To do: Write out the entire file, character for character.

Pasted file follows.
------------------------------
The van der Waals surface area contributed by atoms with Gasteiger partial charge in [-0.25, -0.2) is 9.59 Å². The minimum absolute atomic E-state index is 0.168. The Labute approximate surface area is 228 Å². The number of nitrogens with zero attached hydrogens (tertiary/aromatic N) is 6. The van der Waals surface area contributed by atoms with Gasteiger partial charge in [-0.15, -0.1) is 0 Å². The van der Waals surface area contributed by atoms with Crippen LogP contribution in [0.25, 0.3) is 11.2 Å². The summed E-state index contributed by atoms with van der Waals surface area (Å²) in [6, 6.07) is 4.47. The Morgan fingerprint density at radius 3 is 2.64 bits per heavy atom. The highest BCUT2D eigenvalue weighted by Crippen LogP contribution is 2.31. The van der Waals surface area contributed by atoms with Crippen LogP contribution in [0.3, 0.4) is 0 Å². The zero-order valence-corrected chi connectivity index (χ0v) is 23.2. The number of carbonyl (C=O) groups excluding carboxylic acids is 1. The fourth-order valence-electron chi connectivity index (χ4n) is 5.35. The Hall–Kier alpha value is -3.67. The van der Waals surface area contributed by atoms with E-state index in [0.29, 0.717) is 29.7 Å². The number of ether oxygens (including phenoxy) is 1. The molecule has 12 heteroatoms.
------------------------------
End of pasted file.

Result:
The van der Waals surface area contributed by atoms with Gasteiger partial charge in [-0.25, -0.2) is 9.59 Å². The minimum absolute atomic E-state index is 0.168. The Labute approximate surface area is 228 Å². The number of nitrogens with zero attached hydrogens (tertiary/aromatic N) is 6. The van der Waals surface area contributed by atoms with Gasteiger partial charge in [-0.15, -0.1) is 0 Å². The van der Waals surface area contributed by atoms with Crippen LogP contribution in [0.25, 0.3) is 11.2 Å². The summed E-state index contributed by atoms with van der Waals surface area (Å²) in [6, 6.07) is 4.47. The Morgan fingerprint density at radius 3 is 2.64 bits per heavy atom. The highest BCUT2D eigenvalue weighted by Crippen LogP contribution is 2.31. The van der Waals surface area contributed by atoms with Crippen LogP contribution in [0.3, 0.4) is 0 Å². The zero-order valence-corrected chi connectivity index (χ0v) is 23.2. The number of carbonyl (C=O) groups excluding carboxylic acids is 1. The fourth-order valence-electron chi connectivity index (χ4n) is 5.35. The Hall–Kier alpha value is -3.67. The van der Waals surface area contributed by atoms with E-state index in [0.29, 0.717) is 29.7 Å². The number of ether oxygens (including phenoxy) is 1. The molecule has 12 heteroatoms.